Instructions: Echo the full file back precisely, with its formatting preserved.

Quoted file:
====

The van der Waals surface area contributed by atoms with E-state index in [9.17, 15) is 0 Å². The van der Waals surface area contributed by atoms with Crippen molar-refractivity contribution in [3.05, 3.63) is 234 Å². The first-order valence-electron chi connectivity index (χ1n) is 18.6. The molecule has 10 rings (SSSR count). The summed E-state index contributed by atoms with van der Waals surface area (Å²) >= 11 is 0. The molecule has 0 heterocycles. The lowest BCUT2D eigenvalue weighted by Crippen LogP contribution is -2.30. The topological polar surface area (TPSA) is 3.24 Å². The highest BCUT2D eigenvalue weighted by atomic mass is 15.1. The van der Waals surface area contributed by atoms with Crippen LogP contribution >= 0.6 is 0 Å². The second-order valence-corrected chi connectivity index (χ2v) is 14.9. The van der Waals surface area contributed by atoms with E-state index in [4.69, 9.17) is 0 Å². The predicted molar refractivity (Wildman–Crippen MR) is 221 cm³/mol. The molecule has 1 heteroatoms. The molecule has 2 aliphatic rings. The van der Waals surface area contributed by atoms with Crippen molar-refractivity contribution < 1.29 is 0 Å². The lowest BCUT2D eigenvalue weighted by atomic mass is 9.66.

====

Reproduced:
The van der Waals surface area contributed by atoms with E-state index in [9.17, 15) is 0 Å². The van der Waals surface area contributed by atoms with Crippen molar-refractivity contribution in [3.05, 3.63) is 234 Å². The first-order valence-electron chi connectivity index (χ1n) is 18.6. The molecule has 10 rings (SSSR count). The summed E-state index contributed by atoms with van der Waals surface area (Å²) >= 11 is 0. The molecule has 0 heterocycles. The lowest BCUT2D eigenvalue weighted by Crippen LogP contribution is -2.30. The topological polar surface area (TPSA) is 3.24 Å². The highest BCUT2D eigenvalue weighted by atomic mass is 15.1. The van der Waals surface area contributed by atoms with Crippen LogP contribution >= 0.6 is 0 Å². The second-order valence-corrected chi connectivity index (χ2v) is 14.9. The van der Waals surface area contributed by atoms with E-state index in [4.69, 9.17) is 0 Å². The predicted molar refractivity (Wildman–Crippen MR) is 221 cm³/mol. The molecule has 1 heteroatoms. The molecule has 2 aliphatic rings. The van der Waals surface area contributed by atoms with Crippen molar-refractivity contribution < 1.29 is 0 Å². The lowest BCUT2D eigenvalue weighted by atomic mass is 9.66.